As part of the initiative, Wal-Mart has reduced the number of days it takes for produce to travel from the fields to store shelves. The retailer also hired produce experts to work with farmers in important growing regions as part of its efforts to source more fruits and vegetables locally.
Wal-Mart said it will conduct weekly produce checks to assess quality in its stores and those of its competitors.
Finally, the retailer recently rolled out a “produce school” where 70,000 employees from all U.S. stores will receive training in produce handling and quality guidelines.
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"We're listening to our customers and delivering on our promise to offer great produce at the most affordable price," Jack Sinclair, executive vice president of the food business for Walmart U.S., said in a statement. "We are so sure our customers will be pleased with the fruits and vegetables they buy in our stores, they can receive a full refund if they aren't completely happy."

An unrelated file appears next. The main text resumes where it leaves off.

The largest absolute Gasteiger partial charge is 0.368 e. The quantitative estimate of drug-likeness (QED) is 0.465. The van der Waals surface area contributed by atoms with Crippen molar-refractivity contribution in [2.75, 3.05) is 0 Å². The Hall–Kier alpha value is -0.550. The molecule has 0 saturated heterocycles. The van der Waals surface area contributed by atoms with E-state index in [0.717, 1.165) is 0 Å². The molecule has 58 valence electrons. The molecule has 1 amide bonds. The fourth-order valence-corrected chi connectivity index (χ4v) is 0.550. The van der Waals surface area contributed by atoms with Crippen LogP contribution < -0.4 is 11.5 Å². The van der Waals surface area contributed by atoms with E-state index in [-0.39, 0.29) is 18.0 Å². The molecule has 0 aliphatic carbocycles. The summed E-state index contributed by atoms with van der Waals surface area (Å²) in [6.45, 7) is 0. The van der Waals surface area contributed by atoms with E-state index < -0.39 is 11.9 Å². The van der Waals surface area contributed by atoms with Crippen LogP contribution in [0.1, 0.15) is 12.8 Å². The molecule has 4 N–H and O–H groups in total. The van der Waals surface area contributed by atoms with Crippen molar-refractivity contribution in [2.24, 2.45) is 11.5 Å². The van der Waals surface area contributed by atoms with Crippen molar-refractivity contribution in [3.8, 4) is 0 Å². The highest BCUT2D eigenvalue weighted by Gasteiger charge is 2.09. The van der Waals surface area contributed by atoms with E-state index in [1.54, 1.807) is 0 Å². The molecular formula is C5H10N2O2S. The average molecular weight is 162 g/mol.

The new measures should help Wal-Mart increase grocery comps in the second half of 2013, according to analysts at Citi Research. The retailer achieved mid single-digit positive comp in produce and market share gains for the 13 weeks ending on March 30, according to Nielsen.
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